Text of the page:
The Long Road to Start-Up City
A first-hand account of my journey from residency, through associateship and attempted buy-outs, and into the adventure that is a start-up and partnership. Please join me as I learn while I go!

The Shopping Phase

The Shopping Phase

3/10/2018 7:19:00 AM   |   Comments: 0   |   Views: 89
Sure, it's all fun and games while you're picking things out on paper, looking at floor plans and dental chairs and debating their various merits and deficiencies.  It's a blast discussing the value of investing in an intraoral scanner and speculating about your tolerance for certain limitations of the web design or software companies you're evaluating.  It's fun because you aren't parting ways with your money yet, and you haven't had to make a commitment to anything!  You just figure you'll eventually have enough information and knowledge that you'll confidently make a great choice.

Then the time comes when you DO have to make a commitment.  I can only compare it to the old cliche about buying a wedding dress.  They say that once you've picked out your dress, you have to STOP SHOPPING!  That's because there are countless options out there, and you're bound to find something eventually that will make you doubt your own choice.  And the last thing you need is doubt about your wedding dress (or practice management software).  A healthy evaluation is important, but ain't nobody got time for looking backwards.  Once you've made a commitment, you gotta run with it and keep moving forward. (Spoiler alert - in the case of most of our purchases, I wish I would have followed this advice myself, but next time I'll do it differently... ) 

Thus, with our lease signed, we were off to the races to begin spending some of that loan money burning holes in our pockets!  Oh, but wait.  Here's another fun part.  We hadn't actually signed for our loan yet.  We were waiting as long as possible to avoid accruing interest, which meant that every down-payment we made for the next 2-3 months was going to come directly out of our own personal savings accounts with only the anticipation of a payback from that loan.  (It was hard to watch that money flutter away, but that's a different story for a different day and involves a hefty education in Quickbooks.)

We started our shopping with perfect timing, a little less than a month after our lease was signed at the AAO meeting in San Diego.  We planned a fun trip in a cute Airbnb house with our husbands and another couple.  We were going to get some education, see the city a little bit, and have a good time picking out a few new things to add to our office.  And yes, we did do all those things, but wow, did we underestimate the amount of time our shopping would take.  On day one, we began with great intentions, heading into the lecture halls to get some CE with plans to hit the expo during some breaks.  By the middle of the second 30 minute lecture, we had already gotten distracted from taking notes and had refocused our energy on reviewing the vendor list to come up with a game plan.  After our first break walking the expo, we were even MORE distracted.  We came back to the lectures, but we were completely preoccupied with the number of booths we had vowed to visit and trying to figure out how we were going to fit in time to cross everything off our list.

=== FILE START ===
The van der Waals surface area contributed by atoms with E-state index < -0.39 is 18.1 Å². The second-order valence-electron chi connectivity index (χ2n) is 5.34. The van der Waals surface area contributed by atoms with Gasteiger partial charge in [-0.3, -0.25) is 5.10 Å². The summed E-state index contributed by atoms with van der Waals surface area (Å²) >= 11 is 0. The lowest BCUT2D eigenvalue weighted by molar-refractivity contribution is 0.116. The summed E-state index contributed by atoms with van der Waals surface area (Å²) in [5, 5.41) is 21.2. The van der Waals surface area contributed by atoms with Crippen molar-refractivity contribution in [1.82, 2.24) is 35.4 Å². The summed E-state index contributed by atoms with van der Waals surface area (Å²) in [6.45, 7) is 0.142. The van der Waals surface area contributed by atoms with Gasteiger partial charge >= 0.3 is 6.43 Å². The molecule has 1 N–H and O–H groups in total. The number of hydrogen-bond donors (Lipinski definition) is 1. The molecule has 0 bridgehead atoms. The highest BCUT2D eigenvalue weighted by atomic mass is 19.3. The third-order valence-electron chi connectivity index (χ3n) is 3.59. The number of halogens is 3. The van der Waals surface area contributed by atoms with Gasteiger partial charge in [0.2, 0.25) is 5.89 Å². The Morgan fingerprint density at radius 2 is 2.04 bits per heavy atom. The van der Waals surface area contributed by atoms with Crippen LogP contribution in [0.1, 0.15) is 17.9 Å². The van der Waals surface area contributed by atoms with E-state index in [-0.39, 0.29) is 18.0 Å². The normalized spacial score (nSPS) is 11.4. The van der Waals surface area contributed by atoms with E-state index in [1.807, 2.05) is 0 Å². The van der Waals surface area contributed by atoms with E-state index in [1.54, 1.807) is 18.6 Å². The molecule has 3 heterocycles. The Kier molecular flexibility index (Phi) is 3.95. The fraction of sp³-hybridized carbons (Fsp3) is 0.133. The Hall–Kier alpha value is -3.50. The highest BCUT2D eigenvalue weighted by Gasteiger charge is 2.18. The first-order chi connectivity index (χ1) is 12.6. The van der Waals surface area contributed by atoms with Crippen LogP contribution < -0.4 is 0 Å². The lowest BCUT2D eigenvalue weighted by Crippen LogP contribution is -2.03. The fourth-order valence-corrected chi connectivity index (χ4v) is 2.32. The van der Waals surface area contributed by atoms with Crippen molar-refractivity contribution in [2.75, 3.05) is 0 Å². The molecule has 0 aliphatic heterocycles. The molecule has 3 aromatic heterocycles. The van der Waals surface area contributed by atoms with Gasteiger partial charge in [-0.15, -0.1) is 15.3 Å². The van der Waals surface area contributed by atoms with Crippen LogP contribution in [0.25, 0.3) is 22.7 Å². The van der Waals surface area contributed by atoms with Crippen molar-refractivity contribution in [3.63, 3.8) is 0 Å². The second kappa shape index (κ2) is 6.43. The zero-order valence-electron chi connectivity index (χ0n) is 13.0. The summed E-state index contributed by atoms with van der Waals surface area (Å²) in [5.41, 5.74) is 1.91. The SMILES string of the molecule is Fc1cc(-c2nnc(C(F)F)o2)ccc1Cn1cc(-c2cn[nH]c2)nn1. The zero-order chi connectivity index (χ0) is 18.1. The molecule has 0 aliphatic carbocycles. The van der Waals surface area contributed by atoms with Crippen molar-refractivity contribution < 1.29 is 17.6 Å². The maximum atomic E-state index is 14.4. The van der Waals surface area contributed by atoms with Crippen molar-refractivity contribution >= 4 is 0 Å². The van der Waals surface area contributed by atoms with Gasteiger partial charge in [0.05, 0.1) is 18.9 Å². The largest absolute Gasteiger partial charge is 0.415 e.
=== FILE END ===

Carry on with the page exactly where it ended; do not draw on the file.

One thing easily led to another, and by day two, we realized the expo was going to be our top priority.  Each product evaluation required more time and more conversation than we anticipated.  And, of course, making the decision to actually spend some of our budget was a lot harder than having a hypothetical conversation about it.  We laid in dental chairs, we practiced using scanners, we played with software.  How much research can you do??  

We knew we'd have to get things like a digital pan/ceph machine, and when we found one we thought we liked, we turned to each other with blank stares wondering, "So... do we buy this one?"  And there was no one there to answer the question for us.  No one could tell us if we were "right" or "wrong" to get the machine we chose.  For the first time, we were on our own making big decisions with no experience making these decisions.  And we realized... this is how we learn.  There were bound to be mistakes, but we had no choice but to make the decisions anyways.

By the end of the conference, we had learned very little about clinical orthodontics, but we had learned a lot about product financing, differences between web design companies, and options in technology.  We had committed ourselves to purchasing a pan/ceph machine, an intraoral scanner, a practice management software, a set of loupes/headlights, and a website and SEO package.  (I'm happy to discuss which ones we chose and why via message!)  

We were shocked to see that we spent our entire days in gorgeous San Diego wandering around a windowless convention center while our husbands enjoyed sight-seeing and fried fish from food trucks.  Where did the time go??  We still fit in some pleasant evenings out, and at the end of the week, we gathered before dinner for a few drinks and to laugh away the anxiety over the amount of money we had just promised away!  It is often in moments like these when having a partner in this adventure is most valuable.  Whatever we'd gotten ourselves into, we had gotten there together, and we were forging ahead.  Now we were ready to head back home and start tackling the beginning of a nerve-wracking year of new beginnings!
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